Our new pastor is focused on making sure that everything at Sunday Mass is done strictly according to the rubrics. When it is time for Communion, he gives the host to each of the extraordinary ministers of holy Communion, who must stand back from the altar; then the deacon gives the cup to each one.
Then the pastor passes out the ciboria one by one, and he and the deacon hand out the cups one by one. No extraordinary minister is allowed to pick up anything from the altar, so there is a lot of walking back and forth. All this takes time; sometimes we are almost finished with the Communion hymn before anyone in the pews has received Communion. Is there some way to speed things up without violating the rubrics?
Also, if people come up to receive Communion without holding their hands the right way, the pastor stops and tells them what to do. That can be embarrassing; is there a better way to do that? (Richmond)
Your pastor is following what is the prescribed procedure. The U.S. Conference of Catholic Bishops in its liturgy guide says: “After the priest has concluded his own Communion, he distributes Communion to the extraordinary ministers, assisted by the deacon, and then hands the sacred vessels to them for distribution of holy Communion to the people.”
In a further explanation, the guidelines for the Archdiocese of Washington state that “extraordinary ministers should not take the sacred vessels from the altar themselves, but should be handed them by the priest or deacon.”
All of this is to assure that the Eucharist is treated with the utmost reverence, and it doesn’t concern me that this “takes time.” Why not wait to start the Communion hymn until the people in the pews have begun to receive?
As for those who “grab” the host instead of receiving it in their open palm, I agree with you that there’s a better way to prevent that. Why not have the priest explain the proper manner from the pulpit occasionally, rather than single out any individual for attention?
At my previous parish, we said that the end of the Christmas season was the feast of the Epiphany. My current parish, though, says that the Christmas season concludes a week later on the feast of the Baptism of the Lord. Which one is right? If it’s the latter, what does the baptism of Jesus have to do with Christmas? (New Middletown, Indiana)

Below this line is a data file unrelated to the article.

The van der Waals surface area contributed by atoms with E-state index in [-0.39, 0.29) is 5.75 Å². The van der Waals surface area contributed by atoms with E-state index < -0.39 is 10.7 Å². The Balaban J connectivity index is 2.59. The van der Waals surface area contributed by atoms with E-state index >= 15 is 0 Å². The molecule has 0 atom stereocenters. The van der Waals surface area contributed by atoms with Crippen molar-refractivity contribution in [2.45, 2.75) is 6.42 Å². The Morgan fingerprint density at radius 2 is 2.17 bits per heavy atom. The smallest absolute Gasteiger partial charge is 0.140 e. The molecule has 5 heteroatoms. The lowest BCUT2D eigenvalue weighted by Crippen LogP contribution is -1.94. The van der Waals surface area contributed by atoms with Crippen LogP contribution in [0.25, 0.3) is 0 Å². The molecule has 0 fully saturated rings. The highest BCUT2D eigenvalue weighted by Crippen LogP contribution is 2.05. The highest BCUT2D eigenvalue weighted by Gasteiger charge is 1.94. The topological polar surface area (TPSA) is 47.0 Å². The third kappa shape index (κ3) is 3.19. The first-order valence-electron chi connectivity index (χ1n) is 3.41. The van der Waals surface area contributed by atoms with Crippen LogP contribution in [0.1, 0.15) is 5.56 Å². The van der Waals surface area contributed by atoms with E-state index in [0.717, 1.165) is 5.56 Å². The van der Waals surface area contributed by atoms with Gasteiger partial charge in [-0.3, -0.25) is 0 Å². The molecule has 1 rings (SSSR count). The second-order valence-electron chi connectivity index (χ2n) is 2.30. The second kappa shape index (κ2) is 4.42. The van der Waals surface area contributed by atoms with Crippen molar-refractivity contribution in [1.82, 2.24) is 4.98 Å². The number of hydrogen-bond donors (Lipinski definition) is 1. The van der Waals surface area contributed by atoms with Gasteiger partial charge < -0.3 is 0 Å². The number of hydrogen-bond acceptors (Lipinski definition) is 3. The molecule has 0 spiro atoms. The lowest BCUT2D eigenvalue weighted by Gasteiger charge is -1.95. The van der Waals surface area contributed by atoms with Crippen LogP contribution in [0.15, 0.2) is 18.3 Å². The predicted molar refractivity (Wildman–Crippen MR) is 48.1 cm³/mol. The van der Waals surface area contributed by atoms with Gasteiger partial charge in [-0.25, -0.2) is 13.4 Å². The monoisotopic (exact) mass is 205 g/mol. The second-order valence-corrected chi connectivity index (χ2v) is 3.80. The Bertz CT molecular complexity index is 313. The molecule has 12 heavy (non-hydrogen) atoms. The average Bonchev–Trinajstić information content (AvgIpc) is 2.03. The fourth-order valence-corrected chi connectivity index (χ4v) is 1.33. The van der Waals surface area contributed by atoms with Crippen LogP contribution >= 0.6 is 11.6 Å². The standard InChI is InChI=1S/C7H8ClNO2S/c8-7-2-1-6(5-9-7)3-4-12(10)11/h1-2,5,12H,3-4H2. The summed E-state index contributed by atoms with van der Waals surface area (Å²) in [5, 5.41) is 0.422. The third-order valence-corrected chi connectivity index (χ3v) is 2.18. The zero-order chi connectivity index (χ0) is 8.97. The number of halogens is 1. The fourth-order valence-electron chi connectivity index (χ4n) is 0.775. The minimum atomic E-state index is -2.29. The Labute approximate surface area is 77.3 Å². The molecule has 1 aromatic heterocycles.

Many people put away their Nativity creches and other Christmas decorations following the Epiphany, leading to a common assumption that the Christmas season closes with that feast. But liturgically, your current parish is correct.
The Christmas 2019 website of the U.S. Conference of Catholic Bishops said this: “The liturgical season of Christmas begins with the vigil Masses on Christmas Eve and concludes on the feast of the Baptism of the Lord. During this season, we celebrate the birth of Christ into our world and into our hearts, and reflect on the gift of salvation that is born with him … including the fact that he was born to die for us.”
The baptism of Jesus marks a sharp line of demarcation: Previous to that, he was viewed simply as a carpenter from Nazareth. But with his baptism, his public life begins as he proclaims with his words and actions the arrival of the reign of God; with the baptism in the Jordan, the Holy Spirit begins to lead Jesus in a new way.
The second part of your question is a bit more difficult: What does Christ’s baptism have to do with Christmas? Here, it’s helpful to consider something Pope Benedict XVI said in a homily on the feast of the baptism in 2013.
He explained that the nativity of Jesus and his baptism show the savior’s solidarity with us, the humble immersion in our human condition that allowed Christ to understand our weakness and frailty.
Even though Jesus had no need for baptism as a sign of repentance, he allowed it to happen. In the words of Pope Benedict, “He was moved to compassion, he chose to ‘suffer with’ men and women, to become a penitent with us.”
In one of your recent columns, you stated: “Strictly speaking, one is obliged to go to the sacrament of penance only for serious sins — although it is certainly a good idea to confess regularly even for lesser sins and imperfections.”
The Catechism of the Catholic Church says, however (No. 1457), that all Catholics should go to confession at least once a year. If this is actually a precept of the Church, my understanding is that all of the precepts must be obeyed under penalty of mortal sin. Can you explain your position on this and why it differs from the catechism — or was it just an oversight? (Indianapolis)
My answer is consistent with Catholic teaching. The section to which you refer (No. 1457) in the catechism, referencing the Church’s Code of Canon Law, actually says this: “After having attained the age of discretion, each of the faithful is bound by an obligation faithfully to confess serious sins at least once a year.”
Again, though, I make a plea for much more frequent confession, even for venial sins. The introduction to the Church’s rite of penance states: “Frequent and careful celebration of this sacrament is also very useful as a remedy for venial sins. This is not a mere ritual repetition or psychological exercise, but a serious striving to perfect the grace of baptism so that … his (Christ’s) life may be seen in us ever more clearly.”